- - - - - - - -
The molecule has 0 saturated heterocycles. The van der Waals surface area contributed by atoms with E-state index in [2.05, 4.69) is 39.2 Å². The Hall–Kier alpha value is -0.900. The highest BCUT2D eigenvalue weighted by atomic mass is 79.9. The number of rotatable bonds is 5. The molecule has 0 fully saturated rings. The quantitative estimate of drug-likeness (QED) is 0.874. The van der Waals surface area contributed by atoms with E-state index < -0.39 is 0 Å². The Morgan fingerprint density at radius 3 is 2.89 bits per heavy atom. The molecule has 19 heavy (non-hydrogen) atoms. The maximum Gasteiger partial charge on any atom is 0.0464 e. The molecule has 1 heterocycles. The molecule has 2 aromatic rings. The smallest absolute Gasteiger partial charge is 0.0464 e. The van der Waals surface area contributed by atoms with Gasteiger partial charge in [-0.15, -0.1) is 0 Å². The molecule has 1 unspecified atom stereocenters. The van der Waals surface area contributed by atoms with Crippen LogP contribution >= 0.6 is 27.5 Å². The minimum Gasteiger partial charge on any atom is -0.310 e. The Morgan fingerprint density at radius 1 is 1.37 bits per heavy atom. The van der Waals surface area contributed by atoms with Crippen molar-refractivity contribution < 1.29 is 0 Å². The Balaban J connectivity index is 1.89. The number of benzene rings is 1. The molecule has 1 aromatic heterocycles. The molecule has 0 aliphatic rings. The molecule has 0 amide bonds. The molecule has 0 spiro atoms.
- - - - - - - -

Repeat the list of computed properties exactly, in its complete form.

The molecule has 0 saturated heterocycles. The van der Waals surface area contributed by atoms with E-state index in [2.05, 4.69) is 39.2 Å². The Hall–Kier alpha value is -0.900. The highest BCUT2D eigenvalue weighted by atomic mass is 79.9. The number of rotatable bonds is 5. The molecule has 0 fully saturated rings. The quantitative estimate of drug-likeness (QED) is 0.874. The van der Waals surface area contributed by atoms with E-state index < -0.39 is 0 Å². The Morgan fingerprint density at radius 3 is 2.89 bits per heavy atom. The molecule has 19 heavy (non-hydrogen) atoms. The maximum Gasteiger partial charge on any atom is 0.0464 e. The molecule has 1 heterocycles. The molecule has 2 aromatic rings. The smallest absolute Gasteiger partial charge is 0.0464 e. The van der Waals surface area contributed by atoms with Gasteiger partial charge in [-0.15, -0.1) is 0 Å². The molecule has 1 unspecified atom stereocenters. The van der Waals surface area contributed by atoms with Crippen LogP contribution >= 0.6 is 27.5 Å². The minimum Gasteiger partial charge on any atom is -0.310 e. The Morgan fingerprint density at radius 1 is 1.37 bits per heavy atom. The van der Waals surface area contributed by atoms with Crippen molar-refractivity contribution < 1.29 is 0 Å². The Balaban J connectivity index is 1.89. The number of benzene rings is 1. The molecule has 1 aromatic heterocycles. The molecule has 0 aliphatic rings. The molecule has 0 amide bonds. The molecule has 0 spiro atoms.